At this, Metatron merely frowned, as tears welled up in eyes deeper than eternity.

"Speak to me!" roared the kneeling Eblis. "I am thy brother, whom thou lovest; treat me not as thou wouldst some knave!" His voice lowered, then, conspiratorially. "Speak with me. Confide in me. Tell me. Thou wert afraid to stand beside me, but thou knowest that I did speak reason, and that my way is the better way. We were in the beginning before all these whom thou seest here, save those whom we have deigned to call our Princes, and we have ever done their bidding. They cannot comprehend what we have done, and are lost without us. Join me, and take up thy rightful place with me. We are the peers of the very gods, and yet we have done greater than even they in the war against evil. We are worthy of worship, for under our rule, we will excise all that is wrong from the Cosmos." With intense eyes, chest heaving in remembrance of his previous battles with his bindings, Eblis spoke a trifle louder. "Join with me, my beloved brother. Thou shalt speak, and I shall judge, and so shall it be until the final triumph of righteousness. Speak your answer! I command it!"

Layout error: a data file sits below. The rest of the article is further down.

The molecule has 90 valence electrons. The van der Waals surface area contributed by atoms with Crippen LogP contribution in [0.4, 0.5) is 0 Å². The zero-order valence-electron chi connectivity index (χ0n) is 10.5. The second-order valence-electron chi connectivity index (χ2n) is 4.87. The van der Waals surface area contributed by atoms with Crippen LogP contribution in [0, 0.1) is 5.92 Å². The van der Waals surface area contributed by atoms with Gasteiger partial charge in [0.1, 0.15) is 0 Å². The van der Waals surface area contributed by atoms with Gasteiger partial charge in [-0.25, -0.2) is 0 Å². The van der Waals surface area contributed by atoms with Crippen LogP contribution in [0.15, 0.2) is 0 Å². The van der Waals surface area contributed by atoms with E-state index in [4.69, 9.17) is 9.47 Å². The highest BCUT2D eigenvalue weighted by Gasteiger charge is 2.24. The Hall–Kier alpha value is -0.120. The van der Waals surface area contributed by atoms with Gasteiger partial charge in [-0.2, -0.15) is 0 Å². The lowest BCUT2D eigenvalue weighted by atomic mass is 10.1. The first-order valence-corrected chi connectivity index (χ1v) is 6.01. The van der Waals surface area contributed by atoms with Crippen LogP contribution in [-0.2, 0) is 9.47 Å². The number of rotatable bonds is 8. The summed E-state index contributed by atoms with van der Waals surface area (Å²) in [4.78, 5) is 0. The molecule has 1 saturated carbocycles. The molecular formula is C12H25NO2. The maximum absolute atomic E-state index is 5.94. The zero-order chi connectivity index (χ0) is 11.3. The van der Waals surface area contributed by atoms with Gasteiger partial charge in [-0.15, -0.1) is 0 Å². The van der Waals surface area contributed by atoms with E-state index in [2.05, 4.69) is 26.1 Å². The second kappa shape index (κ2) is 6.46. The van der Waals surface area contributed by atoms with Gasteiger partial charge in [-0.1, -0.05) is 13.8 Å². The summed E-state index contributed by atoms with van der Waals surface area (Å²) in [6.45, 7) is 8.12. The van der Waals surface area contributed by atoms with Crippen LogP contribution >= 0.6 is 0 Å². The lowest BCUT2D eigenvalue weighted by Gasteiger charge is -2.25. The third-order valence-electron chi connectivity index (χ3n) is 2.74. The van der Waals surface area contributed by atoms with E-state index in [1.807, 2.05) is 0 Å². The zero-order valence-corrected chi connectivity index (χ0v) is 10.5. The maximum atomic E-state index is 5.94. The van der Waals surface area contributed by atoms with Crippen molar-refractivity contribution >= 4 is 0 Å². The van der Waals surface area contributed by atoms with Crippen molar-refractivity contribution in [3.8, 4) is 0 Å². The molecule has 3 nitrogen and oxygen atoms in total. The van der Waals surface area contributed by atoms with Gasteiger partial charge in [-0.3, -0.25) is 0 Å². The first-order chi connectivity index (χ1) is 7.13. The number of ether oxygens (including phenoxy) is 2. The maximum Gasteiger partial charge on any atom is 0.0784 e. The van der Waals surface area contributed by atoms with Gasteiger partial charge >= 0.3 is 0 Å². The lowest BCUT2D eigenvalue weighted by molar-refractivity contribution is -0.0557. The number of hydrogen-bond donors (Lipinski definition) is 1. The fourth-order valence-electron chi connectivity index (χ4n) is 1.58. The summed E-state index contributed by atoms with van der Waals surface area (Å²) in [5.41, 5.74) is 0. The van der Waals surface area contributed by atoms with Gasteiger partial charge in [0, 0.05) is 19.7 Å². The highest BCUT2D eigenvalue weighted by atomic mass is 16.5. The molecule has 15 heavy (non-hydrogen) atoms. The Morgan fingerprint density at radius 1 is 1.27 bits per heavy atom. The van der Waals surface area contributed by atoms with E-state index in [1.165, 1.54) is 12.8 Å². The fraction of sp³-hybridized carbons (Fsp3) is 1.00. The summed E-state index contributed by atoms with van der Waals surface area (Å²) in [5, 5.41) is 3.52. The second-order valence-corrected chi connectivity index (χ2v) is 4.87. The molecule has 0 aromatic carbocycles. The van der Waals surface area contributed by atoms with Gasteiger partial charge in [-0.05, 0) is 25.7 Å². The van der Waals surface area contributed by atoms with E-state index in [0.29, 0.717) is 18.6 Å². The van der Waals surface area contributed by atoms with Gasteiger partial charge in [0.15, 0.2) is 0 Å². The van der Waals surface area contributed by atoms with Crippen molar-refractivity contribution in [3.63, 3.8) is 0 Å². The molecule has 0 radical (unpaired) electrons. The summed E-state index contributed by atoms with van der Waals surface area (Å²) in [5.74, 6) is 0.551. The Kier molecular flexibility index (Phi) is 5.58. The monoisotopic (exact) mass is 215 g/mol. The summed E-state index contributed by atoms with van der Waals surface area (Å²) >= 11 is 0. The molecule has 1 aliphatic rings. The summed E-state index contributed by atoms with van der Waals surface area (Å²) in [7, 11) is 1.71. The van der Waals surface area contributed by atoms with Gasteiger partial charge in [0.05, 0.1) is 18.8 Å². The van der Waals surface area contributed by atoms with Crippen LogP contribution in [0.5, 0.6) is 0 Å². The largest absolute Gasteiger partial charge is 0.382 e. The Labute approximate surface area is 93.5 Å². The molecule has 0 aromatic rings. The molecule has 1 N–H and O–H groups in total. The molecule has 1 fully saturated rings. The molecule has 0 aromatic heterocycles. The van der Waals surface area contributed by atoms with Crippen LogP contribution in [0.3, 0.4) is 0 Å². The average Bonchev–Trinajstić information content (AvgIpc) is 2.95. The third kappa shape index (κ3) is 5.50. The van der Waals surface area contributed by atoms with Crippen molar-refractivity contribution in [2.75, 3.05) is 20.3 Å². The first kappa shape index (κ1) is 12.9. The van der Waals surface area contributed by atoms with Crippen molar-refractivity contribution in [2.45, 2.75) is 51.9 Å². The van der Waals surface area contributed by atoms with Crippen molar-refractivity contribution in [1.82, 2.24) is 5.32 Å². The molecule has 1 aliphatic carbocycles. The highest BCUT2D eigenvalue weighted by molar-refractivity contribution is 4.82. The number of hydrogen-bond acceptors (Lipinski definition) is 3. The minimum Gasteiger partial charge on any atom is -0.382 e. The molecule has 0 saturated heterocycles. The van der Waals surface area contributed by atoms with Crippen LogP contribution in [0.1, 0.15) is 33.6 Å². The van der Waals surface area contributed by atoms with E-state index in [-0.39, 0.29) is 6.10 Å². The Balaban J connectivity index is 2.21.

Metatron closed his eyes, and spoke words long considered. "Thinkest thou that we would be equals if I were to join thee, my brother? Thou dost believe even now that thou canst command me. I shall now give thee answer, and wouldst have thee know that I am prepared to forgive thee.

"The gods have called for thee to be cast out, but I do not speak for the gods of the mortals. I speak for our Lords, the Sarim, as thou well knowest. This mercy they offer thee: that thou mayest remain a servant of the heavens. Thy duties will take thee from the seraphim choir to abide by the decisions of the Lord of the malakim, whence thou wilt spend the eternities serving the mortals whom thou had supposed thou wouldst rule. Thou wilt speak to them in visions and in dreams, and offer gentle guidance, solace for their struggles. Thou wilt do this in humility and anonymity, and their healing will be thine. Wilt thou accept this mercy?"

Eblis' face grew darker, and angry flames erupted in place of his eyes. His very skin seemed to glow as if liquid magma were roiling atop it. "Thou villain!" he hissed.